Extensive reading (also known as Sustained Silent Reading or Free Voluntary Reading), the idea of having students read text of their own choosing without necessarily having to do book reports, etc, is an important instructional strategy that many of use. Its academic benefit has been widely documented, especially by Stephen Krashen.
I thought it would be useful to pull together some of research that backs-up its effectiveness.
Feel free to offer additional suggestions.
You might also be interested in My Best Posts On Books: Why They’re Important & How To Help Students Select, Read, Write & Discuss Them.
Here are my choices for The Best Resources Documenting The Effectiveness of Free Voluntary Reading:
81 Generalizations about Free Voluntary Reading is by Stephen Krashen.
Extensive reading: why it is good for our students… and for us, by Alan Maley, is from The British Council, and cites multiple studies.
Extensive Reading: Why? and How? is by Timothy Bell.
Extensive Reading: Why? and How? and is another study on extensive reading and ELL’s.
The Language Learning Benefits Of Extensive Reading by Paul Nation
What Is Extensive Reading? (some of the links are dead, but for those you can easily find the articles listed with a web search)
Another article titled “What Is Extensive Reading?”
Promoting Extensive Reading among ELT students is an ELT Chat Summary.
Scholastic has unveiled a new website focused on the joy of reading. It includes a number of materials, including videos and a free downloadable book with contributions from educators about their own reading experiences.
In my mind, though, the most valuable part of it is a Reading Research Summary on the “Joy and Power of Reading.” I don’t think you’re going to find a better compilation anywhere.
American Educator, the quarterly magazine of the American Federation of Teachers, always has interesting and useful articles in it, and the Spring 2015 edition is no different.
The most useful one to teachers, though, is clearly the one by Daniel Willingham. For The Love Of Reading: Engaging Students in a Lifelong Pursuit is a must-read article for every educator. It’s adapted from his new book, Raising Kids Who Read: What Parents and Teachers Can Do.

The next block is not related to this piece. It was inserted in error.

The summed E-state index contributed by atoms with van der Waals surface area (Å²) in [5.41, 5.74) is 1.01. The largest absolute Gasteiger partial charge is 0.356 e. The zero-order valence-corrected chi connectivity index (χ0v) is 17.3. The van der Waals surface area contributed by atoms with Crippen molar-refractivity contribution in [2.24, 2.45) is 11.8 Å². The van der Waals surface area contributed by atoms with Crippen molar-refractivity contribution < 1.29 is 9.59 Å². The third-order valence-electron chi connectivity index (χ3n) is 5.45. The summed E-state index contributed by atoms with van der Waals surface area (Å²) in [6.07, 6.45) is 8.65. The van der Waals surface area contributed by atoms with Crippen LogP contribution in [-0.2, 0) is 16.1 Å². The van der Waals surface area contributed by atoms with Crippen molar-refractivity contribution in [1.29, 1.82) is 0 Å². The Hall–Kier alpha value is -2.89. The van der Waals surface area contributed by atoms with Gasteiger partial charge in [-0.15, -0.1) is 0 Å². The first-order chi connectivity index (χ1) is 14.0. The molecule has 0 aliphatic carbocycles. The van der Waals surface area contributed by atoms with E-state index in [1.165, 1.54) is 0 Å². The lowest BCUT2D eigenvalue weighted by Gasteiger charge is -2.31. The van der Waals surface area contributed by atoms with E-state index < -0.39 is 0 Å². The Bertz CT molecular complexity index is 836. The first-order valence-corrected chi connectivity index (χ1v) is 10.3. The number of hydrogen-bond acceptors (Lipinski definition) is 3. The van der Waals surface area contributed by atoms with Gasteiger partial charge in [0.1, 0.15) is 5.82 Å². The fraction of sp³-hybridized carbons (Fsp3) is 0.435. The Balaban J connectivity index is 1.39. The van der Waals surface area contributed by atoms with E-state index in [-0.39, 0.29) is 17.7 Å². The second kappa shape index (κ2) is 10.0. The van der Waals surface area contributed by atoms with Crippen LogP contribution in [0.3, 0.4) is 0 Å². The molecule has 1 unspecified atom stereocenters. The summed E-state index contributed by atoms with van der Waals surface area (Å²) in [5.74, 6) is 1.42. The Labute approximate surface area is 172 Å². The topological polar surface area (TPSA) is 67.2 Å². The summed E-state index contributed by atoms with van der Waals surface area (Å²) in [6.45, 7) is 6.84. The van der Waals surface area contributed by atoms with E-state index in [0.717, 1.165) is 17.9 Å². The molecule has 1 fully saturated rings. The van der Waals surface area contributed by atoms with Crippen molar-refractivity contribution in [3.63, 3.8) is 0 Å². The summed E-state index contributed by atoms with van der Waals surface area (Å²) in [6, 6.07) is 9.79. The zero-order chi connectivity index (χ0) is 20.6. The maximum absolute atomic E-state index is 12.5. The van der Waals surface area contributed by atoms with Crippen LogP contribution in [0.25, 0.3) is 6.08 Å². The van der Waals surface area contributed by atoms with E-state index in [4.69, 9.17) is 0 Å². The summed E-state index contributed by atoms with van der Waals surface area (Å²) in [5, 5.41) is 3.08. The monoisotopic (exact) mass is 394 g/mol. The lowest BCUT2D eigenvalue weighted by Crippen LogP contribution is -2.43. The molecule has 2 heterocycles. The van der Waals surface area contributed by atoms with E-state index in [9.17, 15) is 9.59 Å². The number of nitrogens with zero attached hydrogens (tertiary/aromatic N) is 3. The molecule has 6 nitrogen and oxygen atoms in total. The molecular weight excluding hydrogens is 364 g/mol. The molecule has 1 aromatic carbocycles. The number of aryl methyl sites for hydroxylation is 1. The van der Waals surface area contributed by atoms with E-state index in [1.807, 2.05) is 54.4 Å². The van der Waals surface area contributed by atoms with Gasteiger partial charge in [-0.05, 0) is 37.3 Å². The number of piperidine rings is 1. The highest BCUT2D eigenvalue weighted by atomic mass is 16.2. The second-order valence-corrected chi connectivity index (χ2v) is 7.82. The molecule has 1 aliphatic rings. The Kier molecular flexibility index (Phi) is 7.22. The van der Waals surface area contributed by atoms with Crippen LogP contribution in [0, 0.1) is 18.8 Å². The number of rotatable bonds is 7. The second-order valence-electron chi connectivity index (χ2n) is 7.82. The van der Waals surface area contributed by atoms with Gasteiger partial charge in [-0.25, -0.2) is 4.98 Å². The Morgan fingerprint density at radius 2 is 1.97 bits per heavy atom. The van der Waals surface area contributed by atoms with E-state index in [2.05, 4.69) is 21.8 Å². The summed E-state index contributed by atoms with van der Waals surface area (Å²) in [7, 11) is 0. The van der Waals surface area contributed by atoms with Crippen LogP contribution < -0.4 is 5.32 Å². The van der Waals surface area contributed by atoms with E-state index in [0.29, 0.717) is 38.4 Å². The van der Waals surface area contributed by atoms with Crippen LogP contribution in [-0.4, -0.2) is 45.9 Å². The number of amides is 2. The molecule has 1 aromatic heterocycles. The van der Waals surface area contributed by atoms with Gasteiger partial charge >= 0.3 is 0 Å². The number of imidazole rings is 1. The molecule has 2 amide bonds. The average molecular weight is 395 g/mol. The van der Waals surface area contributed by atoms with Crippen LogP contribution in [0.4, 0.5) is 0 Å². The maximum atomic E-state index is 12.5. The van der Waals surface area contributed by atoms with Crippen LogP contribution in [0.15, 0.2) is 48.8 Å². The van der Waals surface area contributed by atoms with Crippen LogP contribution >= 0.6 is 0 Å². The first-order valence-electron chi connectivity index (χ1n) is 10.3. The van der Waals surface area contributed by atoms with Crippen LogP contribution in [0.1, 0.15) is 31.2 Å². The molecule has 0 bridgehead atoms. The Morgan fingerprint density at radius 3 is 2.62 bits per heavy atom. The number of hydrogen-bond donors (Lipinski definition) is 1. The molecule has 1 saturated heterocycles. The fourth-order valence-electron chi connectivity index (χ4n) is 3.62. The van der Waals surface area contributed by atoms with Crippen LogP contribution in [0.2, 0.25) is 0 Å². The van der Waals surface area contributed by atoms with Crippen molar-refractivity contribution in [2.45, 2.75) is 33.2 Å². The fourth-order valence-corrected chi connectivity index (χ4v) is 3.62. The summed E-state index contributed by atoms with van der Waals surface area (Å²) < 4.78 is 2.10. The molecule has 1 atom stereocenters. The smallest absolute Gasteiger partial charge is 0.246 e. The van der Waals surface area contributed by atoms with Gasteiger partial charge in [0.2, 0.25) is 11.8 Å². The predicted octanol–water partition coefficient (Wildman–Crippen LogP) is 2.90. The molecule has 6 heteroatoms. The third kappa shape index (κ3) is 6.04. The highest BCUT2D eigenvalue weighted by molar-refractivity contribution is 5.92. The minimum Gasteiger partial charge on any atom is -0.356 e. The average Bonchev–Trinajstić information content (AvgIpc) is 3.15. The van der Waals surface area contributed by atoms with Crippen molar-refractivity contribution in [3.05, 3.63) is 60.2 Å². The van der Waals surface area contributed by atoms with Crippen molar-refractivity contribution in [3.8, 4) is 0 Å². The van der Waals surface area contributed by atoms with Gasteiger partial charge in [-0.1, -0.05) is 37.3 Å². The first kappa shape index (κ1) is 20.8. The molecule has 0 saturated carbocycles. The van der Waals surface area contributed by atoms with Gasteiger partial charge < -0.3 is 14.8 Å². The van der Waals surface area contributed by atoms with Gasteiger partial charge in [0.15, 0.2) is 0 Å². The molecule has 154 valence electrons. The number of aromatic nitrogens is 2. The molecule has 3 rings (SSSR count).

— Jeremy Slagoski (@jdslagoski) August 27, 2016
Sustained Silent Reading: Effects are substantial, it works, & leads to more reading. Response to Shanahan (2016). https://t.co/JW6zJ1ofg8
— Stephen Krashen (@skrashen) October 11, 2016
Independent Reading: A Research Based Defense is from Russ on Reading, and provides a lot of “ammunition” for those of us who advocate for students reading books of their choice. It’s an excellent response to what I would characterize as a recent misguided critique of the practice by Tim Shanahan, who I think is usually on target (I’ve written positively about much of his work).
What Does Research Say Adolescent Readers Need? is from Lucy Calkins.
A Trial of Tiers: Why Silent Reading Beats Other “Tier 1” Interventions All Day Long is from The Backseat Linguist.
A5 We cite voluminous research including Anderson, Wilson, and Fielding’s 1988 study establishing that the amount of time students spend reading independently outside of school is the best predictor of achievement. #FromStrivingtoThriving pic.twitter.com/6ZLMcOPKuf
— Annie Ward (@AnnieTWard) January 17, 2018
The Benefits of Reading for Fun is from Edutopia.
Motivate Readers Now! is from Language Magazine.
Independent Reading (IR)📚has many benefits📈for #ELLs Our #ELL2point0 infographic includes
✔️IR activities that are based on #Blooms ✔️research on its benefits
✔️suggestions on how to best implement it in a classroom
📌https://t.co/mgToUNkcMU @michelleshory @skrashen pic.twitter.com/frstyeCd0s
— Irina McGrath, Ph.D. (@irina_mcgrath) September 13, 2022
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You might also want to explore the over 600 other “The Best…” lists I’ve compiled.